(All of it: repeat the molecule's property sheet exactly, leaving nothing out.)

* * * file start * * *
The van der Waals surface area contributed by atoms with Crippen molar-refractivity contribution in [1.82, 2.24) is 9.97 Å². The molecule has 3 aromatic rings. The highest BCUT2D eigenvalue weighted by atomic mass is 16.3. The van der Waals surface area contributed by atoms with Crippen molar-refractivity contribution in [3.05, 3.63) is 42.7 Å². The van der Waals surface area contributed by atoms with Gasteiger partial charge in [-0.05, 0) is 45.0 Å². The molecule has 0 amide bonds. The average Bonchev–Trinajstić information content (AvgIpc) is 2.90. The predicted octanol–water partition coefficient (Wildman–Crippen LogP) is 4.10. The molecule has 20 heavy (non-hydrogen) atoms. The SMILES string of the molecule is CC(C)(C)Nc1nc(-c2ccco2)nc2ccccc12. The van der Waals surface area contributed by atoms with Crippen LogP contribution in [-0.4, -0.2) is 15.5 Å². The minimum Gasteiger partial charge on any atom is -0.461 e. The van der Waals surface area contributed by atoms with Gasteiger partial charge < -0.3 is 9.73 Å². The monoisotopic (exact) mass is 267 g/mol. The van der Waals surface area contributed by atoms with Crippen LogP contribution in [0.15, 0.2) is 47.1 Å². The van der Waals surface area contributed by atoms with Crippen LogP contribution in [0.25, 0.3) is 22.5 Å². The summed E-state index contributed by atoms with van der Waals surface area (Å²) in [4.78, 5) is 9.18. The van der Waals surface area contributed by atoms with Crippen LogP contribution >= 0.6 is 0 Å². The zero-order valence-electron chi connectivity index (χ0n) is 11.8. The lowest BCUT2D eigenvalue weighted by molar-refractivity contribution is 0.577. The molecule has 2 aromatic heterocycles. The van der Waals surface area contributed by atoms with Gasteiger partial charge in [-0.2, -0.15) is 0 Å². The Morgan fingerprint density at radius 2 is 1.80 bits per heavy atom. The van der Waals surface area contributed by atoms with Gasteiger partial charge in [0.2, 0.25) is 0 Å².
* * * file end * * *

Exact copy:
The van der Waals surface area contributed by atoms with Crippen molar-refractivity contribution in [1.82, 2.24) is 9.97 Å². The molecule has 3 aromatic rings. The highest BCUT2D eigenvalue weighted by atomic mass is 16.3. The van der Waals surface area contributed by atoms with Crippen molar-refractivity contribution in [3.05, 3.63) is 42.7 Å². The van der Waals surface area contributed by atoms with Gasteiger partial charge in [-0.05, 0) is 45.0 Å². The molecule has 0 amide bonds. The average Bonchev–Trinajstić information content (AvgIpc) is 2.90. The predicted octanol–water partition coefficient (Wildman–Crippen LogP) is 4.10. The molecule has 20 heavy (non-hydrogen) atoms. The SMILES string of the molecule is CC(C)(C)Nc1nc(-c2ccco2)nc2ccccc12. The van der Waals surface area contributed by atoms with Crippen LogP contribution in [-0.4, -0.2) is 15.5 Å². The minimum Gasteiger partial charge on any atom is -0.461 e. The van der Waals surface area contributed by atoms with Gasteiger partial charge < -0.3 is 9.73 Å². The monoisotopic (exact) mass is 267 g/mol. The van der Waals surface area contributed by atoms with Crippen LogP contribution in [0.15, 0.2) is 47.1 Å². The van der Waals surface area contributed by atoms with Crippen LogP contribution in [0.25, 0.3) is 22.5 Å². The summed E-state index contributed by atoms with van der Waals surface area (Å²) in [4.78, 5) is 9.18. The van der Waals surface area contributed by atoms with Crippen LogP contribution >= 0.6 is 0 Å². The zero-order valence-electron chi connectivity index (χ0n) is 11.8. The lowest BCUT2D eigenvalue weighted by molar-refractivity contribution is 0.577. The molecule has 2 aromatic heterocycles. The van der Waals surface area contributed by atoms with Gasteiger partial charge in [-0.2, -0.15) is 0 Å². The Morgan fingerprint density at radius 2 is 1.80 bits per heavy atom. The van der Waals surface area contributed by atoms with Gasteiger partial charge in [0.2, 0.25) is 0 Å².